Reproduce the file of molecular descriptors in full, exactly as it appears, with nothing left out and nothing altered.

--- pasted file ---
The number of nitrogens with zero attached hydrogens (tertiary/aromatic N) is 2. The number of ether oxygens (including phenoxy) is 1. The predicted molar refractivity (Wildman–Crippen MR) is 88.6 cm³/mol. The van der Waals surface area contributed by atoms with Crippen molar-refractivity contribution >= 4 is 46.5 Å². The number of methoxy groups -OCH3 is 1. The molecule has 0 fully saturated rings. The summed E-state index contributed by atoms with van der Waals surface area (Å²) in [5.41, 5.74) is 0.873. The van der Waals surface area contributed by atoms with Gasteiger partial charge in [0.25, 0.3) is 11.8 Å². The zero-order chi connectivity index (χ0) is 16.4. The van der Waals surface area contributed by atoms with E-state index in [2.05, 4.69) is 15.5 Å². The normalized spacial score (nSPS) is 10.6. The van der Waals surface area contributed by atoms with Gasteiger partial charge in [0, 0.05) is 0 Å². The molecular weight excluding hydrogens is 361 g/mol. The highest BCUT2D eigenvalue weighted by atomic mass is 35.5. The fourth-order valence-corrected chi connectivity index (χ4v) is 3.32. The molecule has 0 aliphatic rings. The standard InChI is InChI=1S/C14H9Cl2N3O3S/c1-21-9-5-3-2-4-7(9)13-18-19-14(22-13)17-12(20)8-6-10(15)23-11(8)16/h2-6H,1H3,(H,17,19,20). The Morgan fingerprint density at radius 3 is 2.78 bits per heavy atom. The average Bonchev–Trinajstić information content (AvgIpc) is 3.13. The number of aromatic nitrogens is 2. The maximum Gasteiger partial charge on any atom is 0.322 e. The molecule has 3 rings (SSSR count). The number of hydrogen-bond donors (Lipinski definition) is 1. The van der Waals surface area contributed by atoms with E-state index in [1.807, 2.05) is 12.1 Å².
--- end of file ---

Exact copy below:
The number of nitrogens with zero attached hydrogens (tertiary/aromatic N) is 2. The number of ether oxygens (including phenoxy) is 1. The predicted molar refractivity (Wildman–Crippen MR) is 88.6 cm³/mol. The van der Waals surface area contributed by atoms with Crippen molar-refractivity contribution >= 4 is 46.5 Å². The number of methoxy groups -OCH3 is 1. The molecule has 0 fully saturated rings. The summed E-state index contributed by atoms with van der Waals surface area (Å²) in [5.41, 5.74) is 0.873. The van der Waals surface area contributed by atoms with Gasteiger partial charge in [0.25, 0.3) is 11.8 Å². The zero-order chi connectivity index (χ0) is 16.4. The van der Waals surface area contributed by atoms with E-state index in [2.05, 4.69) is 15.5 Å². The normalized spacial score (nSPS) is 10.6. The van der Waals surface area contributed by atoms with Gasteiger partial charge in [0, 0.05) is 0 Å². The molecular weight excluding hydrogens is 361 g/mol. The highest BCUT2D eigenvalue weighted by atomic mass is 35.5. The fourth-order valence-corrected chi connectivity index (χ4v) is 3.32. The molecule has 0 aliphatic rings. The standard InChI is InChI=1S/C14H9Cl2N3O3S/c1-21-9-5-3-2-4-7(9)13-18-19-14(22-13)17-12(20)8-6-10(15)23-11(8)16/h2-6H,1H3,(H,17,19,20). The Morgan fingerprint density at radius 3 is 2.78 bits per heavy atom. The average Bonchev–Trinajstić information content (AvgIpc) is 3.13. The number of aromatic nitrogens is 2. The maximum Gasteiger partial charge on any atom is 0.322 e. The molecule has 3 rings (SSSR count). The number of hydrogen-bond donors (Lipinski definition) is 1. The van der Waals surface area contributed by atoms with E-state index in [1.807, 2.05) is 12.1 Å².